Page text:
Similar to other benefits at work, your employer wants to encourage you to stay. Some employers use the 401k to encourage retention by using a concept called vesting. Vesting on 401k matching means that you must stay at the company for a set period of time for the money (what the company put in) to be yours if you decide to leave. Some 401ks don’t have vesting requirements so it’s not an issue. For 401ks that do have vesting on 401k matching, the approach varies. For example, the 401k could have a graded scale that means for every year you stay more of the 401k is yours to keep no matter what. This eventually reaches 100%. Others decide to use a “cliff vesting” approach. In this approach, after you reach a number of years of service, 100% becomes yours to keep all at once. Keep in mind vesting can only apply to money your employer puts in, if at all. Money you put in is always yours to keep.
Example of one company's approach to vesting
Does a 401k Match Contribution Make a Difference?
Absolutely. A 401k match is the closest thing you can get to free money at your job. If you choose to not take advantage of a 401k match at your company, you are not taking advantage of one of the best ways to grow your money almost immediately.
Let’s take someone with a 401k that has a salary of $50,000 per year. They decide to contribute 2% of their salary to their 401k. Because they decided to invest in diversified investments, we’ll assume an average annual return of 7%. That 2% grows to around $97,000 over 30 years due to continued contributions and compounding.
Let’s then take the same person who made the same decisions, but the company offers a dollar-for-dollar match on their 2% contribution. With all the same assumptions, the same person ends up with over $196,000 at the end of 30 years! Because the match came out of the company’s pocket and not theirs, it didn’t cost them a thing. How does 401k matching work when it comes to helping you retire easier? Everything helps, but it helps even more when it's someone else's money and not yours!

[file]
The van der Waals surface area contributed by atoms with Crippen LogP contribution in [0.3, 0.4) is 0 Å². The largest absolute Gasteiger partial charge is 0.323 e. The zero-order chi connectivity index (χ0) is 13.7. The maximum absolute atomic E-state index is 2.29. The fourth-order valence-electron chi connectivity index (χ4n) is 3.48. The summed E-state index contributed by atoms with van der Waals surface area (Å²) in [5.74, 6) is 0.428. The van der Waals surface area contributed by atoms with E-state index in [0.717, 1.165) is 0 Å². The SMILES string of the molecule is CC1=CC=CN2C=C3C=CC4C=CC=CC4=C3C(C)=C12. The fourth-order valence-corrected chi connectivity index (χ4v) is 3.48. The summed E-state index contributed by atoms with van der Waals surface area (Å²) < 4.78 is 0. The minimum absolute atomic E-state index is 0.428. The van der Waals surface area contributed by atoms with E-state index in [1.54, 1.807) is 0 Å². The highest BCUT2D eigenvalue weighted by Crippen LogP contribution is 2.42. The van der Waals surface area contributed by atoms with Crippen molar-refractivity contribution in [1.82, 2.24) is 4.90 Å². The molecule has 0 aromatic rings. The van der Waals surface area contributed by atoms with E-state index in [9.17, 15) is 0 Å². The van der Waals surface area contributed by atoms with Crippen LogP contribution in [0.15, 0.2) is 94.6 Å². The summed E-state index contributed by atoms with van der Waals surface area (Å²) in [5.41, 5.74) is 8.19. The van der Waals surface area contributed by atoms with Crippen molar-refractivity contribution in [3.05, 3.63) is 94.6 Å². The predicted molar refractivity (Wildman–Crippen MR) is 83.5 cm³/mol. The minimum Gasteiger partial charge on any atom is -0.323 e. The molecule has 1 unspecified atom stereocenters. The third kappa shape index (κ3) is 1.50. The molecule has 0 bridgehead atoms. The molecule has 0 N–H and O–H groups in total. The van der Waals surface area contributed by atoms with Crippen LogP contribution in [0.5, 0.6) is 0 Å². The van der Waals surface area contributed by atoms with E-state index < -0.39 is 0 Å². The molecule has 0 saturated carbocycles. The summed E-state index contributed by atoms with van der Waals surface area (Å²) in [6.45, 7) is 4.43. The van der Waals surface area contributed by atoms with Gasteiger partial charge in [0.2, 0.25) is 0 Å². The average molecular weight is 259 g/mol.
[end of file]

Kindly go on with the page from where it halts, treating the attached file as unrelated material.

"For you yourselves know how you ought to imitate us, because we were not idle when we were with you, nor did we eat anyone's bread without paying for it, but with toil and labor we worked night and day, that we might not be a burden to any of you." 2 Thessalonians 3:7-8 ESV
How to Know if Your Current Employer Offers a 401k Match
It should be very easy to determine if your company’s 401k has a match for the 401k. If the company’s 401k provider has a login to check your balance, the details of the plan should be readily available including the match. Most companies make this information available via HR as well. If you’re unsure, call and ask so you make sure you’re maximizing this awesome retirement benefit.
How to Know if a Potential Employer Offers a 401k Match
If you’re applying for a job at a new company, make sure you ask about benefits like the 401k. This is a meaningful part of your compensation and should be a consideration as you weigh the differences between a current job and potential new job. If you’re going from a job that has a generous 401k match to a job with none at all, don’t overlook that in the salary negotiation or decision process.
Other Factors to Consider Beyond a Match
Although a matching contribution is very valuable, it is still one of several factors in retirement accounts like a 401k. This includes other contributions your employer might make, fees, investment options, services offered, and more. A match alone, or lack thereof, does not tip the scales for whether you have a “good” 401k or not. Ask questions and educate yourself on the specifics, just like your other work benefits so you family can get the most out of what is offered.
How to Get the 401k Match
For almost all 401ks, if you contribute a percentage of your paycheck to your retirement account, then the match should happen automatically. If you’re not sure, just ask HR or the 401k provider. Missing out on the match means you’re missing out on your company giving you money. Don’t miss out.